Bouncing back is important because it allows for a person to grow. It shows a person just how strong they can be. Bouncing back is important because it can make someone see who was there for him or her and who was not. “In the aftermath of a disturbance, ordinary people can accomplish heroic acts” (Svendson, 2014). When someone goes through a traumatic event and actually gets through it and is healed from the pain, they are able to help others who might be having the same problems. Bouncing back and knowing that God helped to get a person to that stage in the cycle helps to remember all the things God has done for us. It allows us to remember how He is always there when needed, even if at some points people feel that it does not seem that way. Helping to heal others and comfort them is what God wants of everyone, for us to feel rewarded when we help someone grow in their life after trauma is exactly how God wanted us to heal. Bouncing back is the most important but yet most dangerous part to the resilience life cycle because if it is not done correctly, one cannot fully bounce back in order to heal themself from trauma.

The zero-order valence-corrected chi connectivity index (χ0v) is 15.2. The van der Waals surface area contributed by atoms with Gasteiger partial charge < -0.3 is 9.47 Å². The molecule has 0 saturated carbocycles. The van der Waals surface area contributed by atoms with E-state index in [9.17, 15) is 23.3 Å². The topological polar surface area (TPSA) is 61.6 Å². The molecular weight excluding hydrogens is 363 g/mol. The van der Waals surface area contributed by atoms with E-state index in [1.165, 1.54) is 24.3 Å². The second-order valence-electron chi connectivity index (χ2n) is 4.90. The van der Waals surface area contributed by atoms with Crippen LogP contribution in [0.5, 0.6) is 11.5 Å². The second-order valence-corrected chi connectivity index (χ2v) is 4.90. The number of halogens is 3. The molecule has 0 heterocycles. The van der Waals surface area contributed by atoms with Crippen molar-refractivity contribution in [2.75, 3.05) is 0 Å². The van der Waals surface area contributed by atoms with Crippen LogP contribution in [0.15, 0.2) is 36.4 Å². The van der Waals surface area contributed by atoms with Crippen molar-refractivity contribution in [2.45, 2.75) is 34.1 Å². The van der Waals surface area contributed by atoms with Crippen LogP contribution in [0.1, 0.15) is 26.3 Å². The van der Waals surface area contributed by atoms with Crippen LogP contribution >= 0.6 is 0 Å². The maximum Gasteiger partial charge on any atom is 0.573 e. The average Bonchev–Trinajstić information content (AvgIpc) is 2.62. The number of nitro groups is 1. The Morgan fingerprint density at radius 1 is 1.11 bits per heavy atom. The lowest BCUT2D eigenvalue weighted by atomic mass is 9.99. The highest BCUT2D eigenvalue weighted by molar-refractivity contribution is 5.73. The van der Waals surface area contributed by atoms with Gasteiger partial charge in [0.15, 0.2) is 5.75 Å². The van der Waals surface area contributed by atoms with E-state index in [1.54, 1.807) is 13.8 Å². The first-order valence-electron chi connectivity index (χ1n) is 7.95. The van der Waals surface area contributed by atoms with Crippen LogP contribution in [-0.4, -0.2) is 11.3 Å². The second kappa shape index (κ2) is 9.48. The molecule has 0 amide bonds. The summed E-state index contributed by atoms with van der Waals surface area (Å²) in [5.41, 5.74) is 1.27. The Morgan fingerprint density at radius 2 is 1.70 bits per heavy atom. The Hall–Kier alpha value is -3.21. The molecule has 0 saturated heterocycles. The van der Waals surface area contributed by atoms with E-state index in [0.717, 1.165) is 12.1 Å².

God can heal all wounds if people let him. “The spiritual arena of resilience is probably the least understood and accepted in a culturally complex environment” (Dees, 2011). If we seek God in our time of need He will help get us through it. “But seek first His kingdom and His righteousness, and all these things will be added to you” (Matthew 6:33). “I can do all things through Him who strengthens me” (Philippians 4:13). Every day God allows His people to wake up and live on in His beautiful world. “His mercies are new every morning” (Lamentations 3: 22-23). Jesus Christ is the most resilient warrior known to man. He has endured so many trials and tribulations but “He never grew weary and lost heart” (Dees, 2011). Having faith is so important in all aspects of life, but when one has faith during tough times, they are able to grow in the Glory of God. The most important thing for every person to remember is that no matter what happens in life or wherever life might take him or her, God is always there number one supporter. He created and established us and will always be with us no matter what. “Through faith and a relationship with Christ we are not destroyed and we are not broken beyond repair. Through Christ we become resilient” (Dees, 2011).